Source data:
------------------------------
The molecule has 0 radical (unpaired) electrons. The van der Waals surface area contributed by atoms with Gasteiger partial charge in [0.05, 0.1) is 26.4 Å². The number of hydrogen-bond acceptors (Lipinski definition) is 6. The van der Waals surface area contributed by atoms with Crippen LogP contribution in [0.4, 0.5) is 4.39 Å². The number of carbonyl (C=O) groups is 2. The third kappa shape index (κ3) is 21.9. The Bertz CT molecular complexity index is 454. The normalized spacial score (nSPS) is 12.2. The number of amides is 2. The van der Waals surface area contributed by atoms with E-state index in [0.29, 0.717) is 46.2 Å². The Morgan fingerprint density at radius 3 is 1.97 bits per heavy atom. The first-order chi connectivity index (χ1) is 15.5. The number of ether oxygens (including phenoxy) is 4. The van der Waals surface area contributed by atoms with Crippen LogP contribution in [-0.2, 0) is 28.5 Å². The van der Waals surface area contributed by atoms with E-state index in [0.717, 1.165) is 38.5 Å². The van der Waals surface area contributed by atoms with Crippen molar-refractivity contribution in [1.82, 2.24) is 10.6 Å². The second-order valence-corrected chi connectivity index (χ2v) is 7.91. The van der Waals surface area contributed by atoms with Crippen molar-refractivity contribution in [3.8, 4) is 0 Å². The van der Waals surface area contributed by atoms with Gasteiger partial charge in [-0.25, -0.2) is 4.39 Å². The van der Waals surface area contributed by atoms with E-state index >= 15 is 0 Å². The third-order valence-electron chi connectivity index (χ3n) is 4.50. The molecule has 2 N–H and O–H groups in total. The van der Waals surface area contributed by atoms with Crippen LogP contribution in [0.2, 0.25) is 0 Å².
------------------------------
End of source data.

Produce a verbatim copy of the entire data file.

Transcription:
The molecule has 0 radical (unpaired) electrons. The van der Waals surface area contributed by atoms with Gasteiger partial charge in [0.05, 0.1) is 26.4 Å². The number of hydrogen-bond acceptors (Lipinski definition) is 6. The van der Waals surface area contributed by atoms with Crippen LogP contribution in [0.4, 0.5) is 4.39 Å². The number of carbonyl (C=O) groups is 2. The third kappa shape index (κ3) is 21.9. The Bertz CT molecular complexity index is 454. The normalized spacial score (nSPS) is 12.2. The number of amides is 2. The van der Waals surface area contributed by atoms with E-state index in [0.29, 0.717) is 46.2 Å². The Morgan fingerprint density at radius 3 is 1.97 bits per heavy atom. The first-order chi connectivity index (χ1) is 15.5. The number of ether oxygens (including phenoxy) is 4. The van der Waals surface area contributed by atoms with Crippen LogP contribution in [-0.2, 0) is 28.5 Å². The van der Waals surface area contributed by atoms with E-state index in [0.717, 1.165) is 38.5 Å². The van der Waals surface area contributed by atoms with Crippen molar-refractivity contribution in [1.82, 2.24) is 10.6 Å². The second-order valence-corrected chi connectivity index (χ2v) is 7.91. The van der Waals surface area contributed by atoms with Crippen molar-refractivity contribution in [3.8, 4) is 0 Å². The van der Waals surface area contributed by atoms with Gasteiger partial charge in [-0.25, -0.2) is 4.39 Å². The van der Waals surface area contributed by atoms with E-state index >= 15 is 0 Å². The third-order valence-electron chi connectivity index (χ3n) is 4.50. The molecule has 2 N–H and O–H groups in total. The van der Waals surface area contributed by atoms with Crippen LogP contribution in [0.2, 0.25) is 0 Å².